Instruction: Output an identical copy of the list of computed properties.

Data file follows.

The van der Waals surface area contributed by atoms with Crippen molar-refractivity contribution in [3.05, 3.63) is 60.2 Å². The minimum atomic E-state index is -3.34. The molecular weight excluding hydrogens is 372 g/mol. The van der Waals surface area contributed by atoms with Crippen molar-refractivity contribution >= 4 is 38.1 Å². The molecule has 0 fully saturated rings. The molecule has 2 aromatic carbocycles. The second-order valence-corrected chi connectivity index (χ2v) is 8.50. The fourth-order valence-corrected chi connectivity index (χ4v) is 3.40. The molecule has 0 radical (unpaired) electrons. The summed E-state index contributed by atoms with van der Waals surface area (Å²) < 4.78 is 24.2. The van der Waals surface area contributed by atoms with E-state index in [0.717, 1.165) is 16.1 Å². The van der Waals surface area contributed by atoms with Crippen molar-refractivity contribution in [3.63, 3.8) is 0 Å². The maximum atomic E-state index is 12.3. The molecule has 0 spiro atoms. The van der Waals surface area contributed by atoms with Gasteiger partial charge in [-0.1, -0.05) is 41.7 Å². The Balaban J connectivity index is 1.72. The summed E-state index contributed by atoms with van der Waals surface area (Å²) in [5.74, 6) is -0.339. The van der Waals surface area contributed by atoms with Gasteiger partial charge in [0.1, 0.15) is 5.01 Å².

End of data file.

The van der Waals surface area contributed by atoms with Crippen molar-refractivity contribution in [3.05, 3.63) is 60.2 Å². The minimum atomic E-state index is -3.34. The molecular weight excluding hydrogens is 372 g/mol. The van der Waals surface area contributed by atoms with Crippen molar-refractivity contribution >= 4 is 38.1 Å². The molecule has 0 fully saturated rings. The molecule has 2 aromatic carbocycles. The second-order valence-corrected chi connectivity index (χ2v) is 8.50. The fourth-order valence-corrected chi connectivity index (χ4v) is 3.40. The molecule has 0 radical (unpaired) electrons. The summed E-state index contributed by atoms with van der Waals surface area (Å²) < 4.78 is 24.2. The van der Waals surface area contributed by atoms with E-state index in [0.717, 1.165) is 16.1 Å². The van der Waals surface area contributed by atoms with Crippen molar-refractivity contribution in [3.63, 3.8) is 0 Å². The maximum atomic E-state index is 12.3. The molecule has 0 spiro atoms. The van der Waals surface area contributed by atoms with Gasteiger partial charge in [-0.1, -0.05) is 41.7 Å². The Balaban J connectivity index is 1.72. The summed E-state index contributed by atoms with van der Waals surface area (Å²) in [5.74, 6) is -0.339. The van der Waals surface area contributed by atoms with Gasteiger partial charge in [0.1, 0.15) is 5.01 Å².